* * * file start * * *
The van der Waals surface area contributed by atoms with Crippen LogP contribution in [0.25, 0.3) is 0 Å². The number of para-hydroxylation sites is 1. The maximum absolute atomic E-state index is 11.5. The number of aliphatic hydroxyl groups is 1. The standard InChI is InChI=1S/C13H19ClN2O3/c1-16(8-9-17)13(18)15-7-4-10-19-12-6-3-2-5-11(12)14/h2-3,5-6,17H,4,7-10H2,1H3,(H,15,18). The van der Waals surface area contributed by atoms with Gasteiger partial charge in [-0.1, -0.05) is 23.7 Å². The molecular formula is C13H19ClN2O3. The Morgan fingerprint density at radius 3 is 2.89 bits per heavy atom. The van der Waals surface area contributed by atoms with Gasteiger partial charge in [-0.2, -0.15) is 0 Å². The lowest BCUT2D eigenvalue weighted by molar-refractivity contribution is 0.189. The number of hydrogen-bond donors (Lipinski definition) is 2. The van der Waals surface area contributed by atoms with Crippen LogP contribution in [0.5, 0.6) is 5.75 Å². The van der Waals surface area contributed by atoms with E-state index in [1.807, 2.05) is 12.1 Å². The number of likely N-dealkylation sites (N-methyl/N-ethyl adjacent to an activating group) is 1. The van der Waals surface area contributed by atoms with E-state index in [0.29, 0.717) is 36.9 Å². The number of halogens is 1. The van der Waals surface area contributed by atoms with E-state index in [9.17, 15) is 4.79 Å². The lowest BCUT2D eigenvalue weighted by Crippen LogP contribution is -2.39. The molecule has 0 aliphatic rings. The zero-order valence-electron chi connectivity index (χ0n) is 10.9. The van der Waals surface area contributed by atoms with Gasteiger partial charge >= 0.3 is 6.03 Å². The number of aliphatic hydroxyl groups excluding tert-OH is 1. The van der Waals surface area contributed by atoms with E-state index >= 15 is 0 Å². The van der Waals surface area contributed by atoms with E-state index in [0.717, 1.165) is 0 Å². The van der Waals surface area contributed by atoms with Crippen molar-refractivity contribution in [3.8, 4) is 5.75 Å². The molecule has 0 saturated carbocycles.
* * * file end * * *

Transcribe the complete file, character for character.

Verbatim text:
The van der Waals surface area contributed by atoms with Crippen LogP contribution in [0.25, 0.3) is 0 Å². The number of para-hydroxylation sites is 1. The maximum absolute atomic E-state index is 11.5. The number of aliphatic hydroxyl groups is 1. The standard InChI is InChI=1S/C13H19ClN2O3/c1-16(8-9-17)13(18)15-7-4-10-19-12-6-3-2-5-11(12)14/h2-3,5-6,17H,4,7-10H2,1H3,(H,15,18). The van der Waals surface area contributed by atoms with Gasteiger partial charge in [-0.1, -0.05) is 23.7 Å². The molecular formula is C13H19ClN2O3. The Morgan fingerprint density at radius 3 is 2.89 bits per heavy atom. The van der Waals surface area contributed by atoms with Gasteiger partial charge in [-0.2, -0.15) is 0 Å². The lowest BCUT2D eigenvalue weighted by molar-refractivity contribution is 0.189. The number of hydrogen-bond donors (Lipinski definition) is 2. The van der Waals surface area contributed by atoms with Crippen LogP contribution in [0.5, 0.6) is 5.75 Å². The van der Waals surface area contributed by atoms with E-state index in [1.807, 2.05) is 12.1 Å². The number of likely N-dealkylation sites (N-methyl/N-ethyl adjacent to an activating group) is 1. The van der Waals surface area contributed by atoms with E-state index in [0.29, 0.717) is 36.9 Å². The number of halogens is 1. The van der Waals surface area contributed by atoms with E-state index in [9.17, 15) is 4.79 Å². The lowest BCUT2D eigenvalue weighted by Crippen LogP contribution is -2.39. The molecule has 0 aliphatic rings. The zero-order valence-electron chi connectivity index (χ0n) is 10.9. The van der Waals surface area contributed by atoms with Gasteiger partial charge >= 0.3 is 6.03 Å². The number of aliphatic hydroxyl groups excluding tert-OH is 1. The van der Waals surface area contributed by atoms with E-state index >= 15 is 0 Å². The van der Waals surface area contributed by atoms with E-state index in [0.717, 1.165) is 0 Å². The van der Waals surface area contributed by atoms with Crippen molar-refractivity contribution in [3.8, 4) is 5.75 Å². The molecule has 0 saturated carbocycles.